(Black Press Media files)

(Black Press Media files)

Wealth of Canadians divided along racial lines, says report on income inequality

One interesting finding was that racialized men have a higher employment rate than non-racialized men

Canadians who identify as visible minorities do not have the same access to investments and other sources of wealth as non-racialized people, suggests a new report on income inequality that looks at the financial impact of racism beyond jobs and wages.

“Employment income is the sole or main source of income for most Canadians, and labour market policies play a major role in improving or worsening income inequality,” says a newly published report by the Canadian Centre for Policy Alternatives, which looks at income inequality along racial lines.

“But labour markets are part of a broader political-economic context, where past and current policies have favoured some population groups over others,” says the report. “This history of wealth accumulation for some but not others is a crucial contributor to racialized economic inequality today.”

There is little Canadian data when it comes to examining wealth according to race, but Statistics Canada did include some details on income linked to net wealth — specifically, capital gains and income from investments — broken down by visible minority status in the 2016 Census.

The analysis in the report suggests a discrepancy between racialized Canadians, which is how the co-authors refer to those who identified in the 2016 Census as visible minorities, and non-racialized, or white, Canadians. The data on visible minorities does not include Indigenous Peoples.

Eight per cent of racialized Canadians over the age of 15 reported some capital gains in 2015, compared to about 12 per cent of non-racialized people. There was also a gap in the amounts, with racialized Canadians receiving, on average, $10,828 — 29 per cent below the average for white Canadians.

There was also gap when it came to money received through investments, such as rental income from real estate holdings or dividends from stocks.

The analysis shows about 25 per cent of racialized people earned income from investments in 2015, while nearly 31 per cent of non-racialized Canadians received money through investments that year. The average amount earned was $7,774 for racialized people, and $11,428 for white people.

Sheila Block, a senior economist at the Canadian Centre for Policy Alternatives who co-authored the report, said looking at disparities in wealth, in addition to aspects of the labour market, sheds a new and multifaceted light on the issue of income inequality in Canada.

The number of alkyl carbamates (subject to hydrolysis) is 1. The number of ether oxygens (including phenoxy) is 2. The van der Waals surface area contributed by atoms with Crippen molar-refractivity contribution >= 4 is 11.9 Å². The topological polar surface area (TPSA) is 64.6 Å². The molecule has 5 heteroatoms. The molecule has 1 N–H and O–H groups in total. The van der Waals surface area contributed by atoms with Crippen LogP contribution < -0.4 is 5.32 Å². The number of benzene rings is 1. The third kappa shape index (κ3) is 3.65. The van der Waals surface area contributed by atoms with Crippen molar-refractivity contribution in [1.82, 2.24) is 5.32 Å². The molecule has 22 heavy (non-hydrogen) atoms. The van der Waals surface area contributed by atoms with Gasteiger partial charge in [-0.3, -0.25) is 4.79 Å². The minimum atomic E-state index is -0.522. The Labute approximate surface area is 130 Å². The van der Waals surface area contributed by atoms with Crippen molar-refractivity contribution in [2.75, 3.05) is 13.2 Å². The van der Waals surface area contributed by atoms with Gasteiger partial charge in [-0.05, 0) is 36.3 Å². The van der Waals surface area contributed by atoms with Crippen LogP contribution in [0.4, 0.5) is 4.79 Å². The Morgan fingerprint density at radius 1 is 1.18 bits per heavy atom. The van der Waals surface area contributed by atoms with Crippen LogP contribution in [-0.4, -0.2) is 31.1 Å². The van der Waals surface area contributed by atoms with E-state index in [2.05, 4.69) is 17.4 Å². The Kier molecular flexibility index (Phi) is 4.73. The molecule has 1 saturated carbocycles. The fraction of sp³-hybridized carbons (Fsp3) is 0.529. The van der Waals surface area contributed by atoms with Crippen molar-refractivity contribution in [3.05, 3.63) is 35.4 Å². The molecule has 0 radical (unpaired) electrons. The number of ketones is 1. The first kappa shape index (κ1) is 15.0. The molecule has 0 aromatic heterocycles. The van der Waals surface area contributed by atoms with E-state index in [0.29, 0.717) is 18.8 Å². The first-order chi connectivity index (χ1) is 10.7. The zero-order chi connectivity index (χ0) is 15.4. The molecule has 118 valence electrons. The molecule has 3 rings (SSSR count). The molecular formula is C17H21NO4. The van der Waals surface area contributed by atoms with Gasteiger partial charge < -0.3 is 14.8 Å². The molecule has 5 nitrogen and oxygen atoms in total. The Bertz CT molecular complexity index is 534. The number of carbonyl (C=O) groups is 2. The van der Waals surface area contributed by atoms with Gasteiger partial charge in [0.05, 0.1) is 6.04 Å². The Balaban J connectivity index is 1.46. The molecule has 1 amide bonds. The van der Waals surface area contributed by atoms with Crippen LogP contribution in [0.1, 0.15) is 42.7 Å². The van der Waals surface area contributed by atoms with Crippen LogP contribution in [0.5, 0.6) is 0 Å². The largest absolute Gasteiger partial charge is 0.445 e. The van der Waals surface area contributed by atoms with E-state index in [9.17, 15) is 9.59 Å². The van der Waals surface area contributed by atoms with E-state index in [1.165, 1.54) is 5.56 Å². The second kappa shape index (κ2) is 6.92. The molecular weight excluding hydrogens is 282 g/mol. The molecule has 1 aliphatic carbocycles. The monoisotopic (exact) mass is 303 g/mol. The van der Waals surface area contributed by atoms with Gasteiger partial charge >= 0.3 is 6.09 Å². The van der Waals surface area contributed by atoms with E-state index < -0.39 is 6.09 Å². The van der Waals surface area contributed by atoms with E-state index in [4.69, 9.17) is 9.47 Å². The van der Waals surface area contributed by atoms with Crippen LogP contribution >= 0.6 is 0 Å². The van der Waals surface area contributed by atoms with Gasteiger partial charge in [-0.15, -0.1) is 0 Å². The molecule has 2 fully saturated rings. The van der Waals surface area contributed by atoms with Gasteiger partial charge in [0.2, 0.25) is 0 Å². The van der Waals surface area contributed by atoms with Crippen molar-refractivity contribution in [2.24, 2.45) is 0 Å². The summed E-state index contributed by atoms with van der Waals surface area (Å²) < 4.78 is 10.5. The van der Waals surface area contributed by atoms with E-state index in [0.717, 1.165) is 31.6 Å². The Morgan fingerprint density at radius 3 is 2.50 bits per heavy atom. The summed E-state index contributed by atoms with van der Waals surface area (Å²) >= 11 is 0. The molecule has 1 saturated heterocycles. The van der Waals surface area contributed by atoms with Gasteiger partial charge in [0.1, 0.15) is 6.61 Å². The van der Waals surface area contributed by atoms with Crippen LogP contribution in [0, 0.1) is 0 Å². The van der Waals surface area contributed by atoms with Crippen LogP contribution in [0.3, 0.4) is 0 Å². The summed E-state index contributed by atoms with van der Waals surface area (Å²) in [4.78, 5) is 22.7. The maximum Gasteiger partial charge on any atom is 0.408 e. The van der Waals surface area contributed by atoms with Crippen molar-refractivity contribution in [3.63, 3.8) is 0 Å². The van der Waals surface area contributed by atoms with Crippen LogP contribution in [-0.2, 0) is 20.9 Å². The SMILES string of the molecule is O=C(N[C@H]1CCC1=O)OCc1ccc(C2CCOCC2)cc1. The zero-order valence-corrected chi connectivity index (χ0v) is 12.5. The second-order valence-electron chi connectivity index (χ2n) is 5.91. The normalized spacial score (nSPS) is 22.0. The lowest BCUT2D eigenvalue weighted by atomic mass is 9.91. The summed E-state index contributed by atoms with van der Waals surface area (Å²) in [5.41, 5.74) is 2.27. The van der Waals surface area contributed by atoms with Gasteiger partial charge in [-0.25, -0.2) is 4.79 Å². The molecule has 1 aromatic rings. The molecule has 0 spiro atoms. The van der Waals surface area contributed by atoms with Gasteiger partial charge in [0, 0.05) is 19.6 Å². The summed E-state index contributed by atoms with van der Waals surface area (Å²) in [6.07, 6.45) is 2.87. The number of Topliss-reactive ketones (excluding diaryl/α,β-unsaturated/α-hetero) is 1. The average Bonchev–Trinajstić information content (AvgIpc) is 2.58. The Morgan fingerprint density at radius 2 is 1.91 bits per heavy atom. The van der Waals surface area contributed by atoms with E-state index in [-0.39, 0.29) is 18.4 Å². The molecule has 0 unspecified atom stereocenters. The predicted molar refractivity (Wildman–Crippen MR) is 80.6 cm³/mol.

“When we broaden the lens to look at wealth, rather than just looking at income, it can give us a bigger picture of what the cumulative impact of racism is, both over an individual’s lifespan, but also potentially from one generation to the next,” said Block.

She wrote the report with Grace-Edward Galabuzi, an associate professor of politics and public administration at Ryerson University, and Ricardo Tranjan, a political economist at the Canadian Centre for Policy Alternatives.

Block said the data available in the United States shows the racialized gap when it comes to wealth is even greater than it is for income.

She hopes that Statistics Canada will consider including a question about visible minority status on its regular survey of financial security, which collects information from Canadians on the value of their assets and the money they owe on everything from mortgages to credit cards.

She said better data could lead to more equitable and effective anti-racism policies.

One interesting finding was that racialized men have a higher employment rate than non-racialized men.

A closer look at these numbers suggests this is age-related, as the employment rate for racialized men between the ages of 55 and 64 was 5.9 percentage points higher than for non-racialized men at that age. Below the age of 55, non-racialized men had higher employment rates.

“This higher employment rate for older racialized men may reflect less access to pension income and lower lifetime earnings, i.e., many in this group may not be able to afford to retire,” says the report.

The report also examines the gender gap, concluding that race plays an important role in income inequality between men and women too.

According to the report, which used figures from the 2016 Census, racialized women earn 59 cents for every dollar earned by non-racialized men. Racialized men, meanwhile, earn 78 cents for every dollar earned by their white male counterparts. The gap was narrowest, but not closed, between women, with racialized women earning 87 cents for every dollar earned by white women.